The finished album, set for a Nov. 9 release, recalls Sonic Youth's mid-1980s records in its plateau-hopping sequencing and cohesive instrumental passages. Opener "Coma Summer"'s wilting chord progression and slashes of noise suggest that while the band still probably sounds best in a basement ("We'll play your Sweet 16," Pedroza jokes), they grasp the dramatics required of a larger room. "Monongah, WV" would kill either — it's one of those charmed post-punk tracks that simultaneously lilts and thrashes, overflowing a tightly wound three minutes. The more self-conscious stabs at transcendence, like slow-churning "Monday Morning" and epic "Veil," can seem a little ponderous, though the kaleidoscopic fusillade climaxing the latter is worth the wait. Throughout Sports, the rhythm section works a full-court press, a nice counterpoint to the shambling side of the San Francisco sound.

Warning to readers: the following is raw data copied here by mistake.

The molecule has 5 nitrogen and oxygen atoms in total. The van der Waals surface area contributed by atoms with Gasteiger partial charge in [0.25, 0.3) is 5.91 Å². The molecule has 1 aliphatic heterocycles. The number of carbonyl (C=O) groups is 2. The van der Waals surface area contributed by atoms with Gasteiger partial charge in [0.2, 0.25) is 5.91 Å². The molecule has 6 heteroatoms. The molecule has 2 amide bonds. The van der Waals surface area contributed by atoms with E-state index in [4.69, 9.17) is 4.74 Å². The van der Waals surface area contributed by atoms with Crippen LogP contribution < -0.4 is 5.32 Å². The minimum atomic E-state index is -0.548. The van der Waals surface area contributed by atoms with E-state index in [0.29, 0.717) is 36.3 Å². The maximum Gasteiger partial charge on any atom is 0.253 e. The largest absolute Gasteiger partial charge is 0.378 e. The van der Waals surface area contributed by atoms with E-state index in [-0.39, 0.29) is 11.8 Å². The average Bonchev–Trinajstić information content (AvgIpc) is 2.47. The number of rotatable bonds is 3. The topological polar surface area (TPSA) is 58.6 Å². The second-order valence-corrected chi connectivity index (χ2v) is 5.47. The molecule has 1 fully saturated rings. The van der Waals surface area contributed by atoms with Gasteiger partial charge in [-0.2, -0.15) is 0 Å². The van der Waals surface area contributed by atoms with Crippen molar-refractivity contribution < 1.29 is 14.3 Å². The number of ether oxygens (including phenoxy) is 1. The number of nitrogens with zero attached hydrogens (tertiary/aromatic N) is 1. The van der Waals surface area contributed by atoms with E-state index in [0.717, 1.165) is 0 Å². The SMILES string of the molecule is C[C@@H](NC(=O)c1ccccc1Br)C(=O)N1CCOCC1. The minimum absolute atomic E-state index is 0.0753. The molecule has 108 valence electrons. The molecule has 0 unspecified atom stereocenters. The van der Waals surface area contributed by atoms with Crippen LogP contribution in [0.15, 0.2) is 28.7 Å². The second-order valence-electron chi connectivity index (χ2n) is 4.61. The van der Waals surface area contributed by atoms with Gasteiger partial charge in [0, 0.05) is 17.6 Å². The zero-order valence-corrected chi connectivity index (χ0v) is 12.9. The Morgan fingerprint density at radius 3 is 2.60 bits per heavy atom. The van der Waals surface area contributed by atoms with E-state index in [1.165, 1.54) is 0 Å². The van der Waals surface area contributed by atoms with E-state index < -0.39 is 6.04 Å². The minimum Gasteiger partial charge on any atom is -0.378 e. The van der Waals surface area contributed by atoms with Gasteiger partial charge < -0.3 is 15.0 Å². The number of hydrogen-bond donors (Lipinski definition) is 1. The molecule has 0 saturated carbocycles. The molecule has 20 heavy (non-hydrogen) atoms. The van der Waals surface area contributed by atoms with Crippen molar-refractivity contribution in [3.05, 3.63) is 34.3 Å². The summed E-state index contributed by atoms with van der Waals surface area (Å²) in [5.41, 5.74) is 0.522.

Sports comes out the same day the band opens for the Pains of Being Pure at Heart at the Independent, and the guys are clearly basking in the company of the Slumberland revival. While several of the new additions to Mike Schulman's label play at fey, Weekend steers back to the edgier sounds of groups like Whorl, the Lilys, the Ropers, and Schulman's own Powderburns. "It's a crazy legacy that we're learning more and more about," Johnson says. Like all the Slumberland acts, Weekend wears its '80s and '90s influences on its sleeves, but I'm struck by Durkan's answer when I ask about the group's touchstone albums.
"Most of the records that inspired us are pretty obvious: Loveless, Unknown Pleasures, Disintegration, Psychocandy," he writes. These records were made painstakingly, and we were inspired by that thoughtful process of creation.... That process of discovering love for a record, having to work at it, always leaves me with more of an appreciation than when I'm instantly won over." Rearticulating the slow victory of great records is a welcome gesture indeed from a still young Weekend.
with Tamaryn; DJ sets by oOoOOO, and Nako and Omar
Sept. 15, 9pm, $8
647 Valencia, SF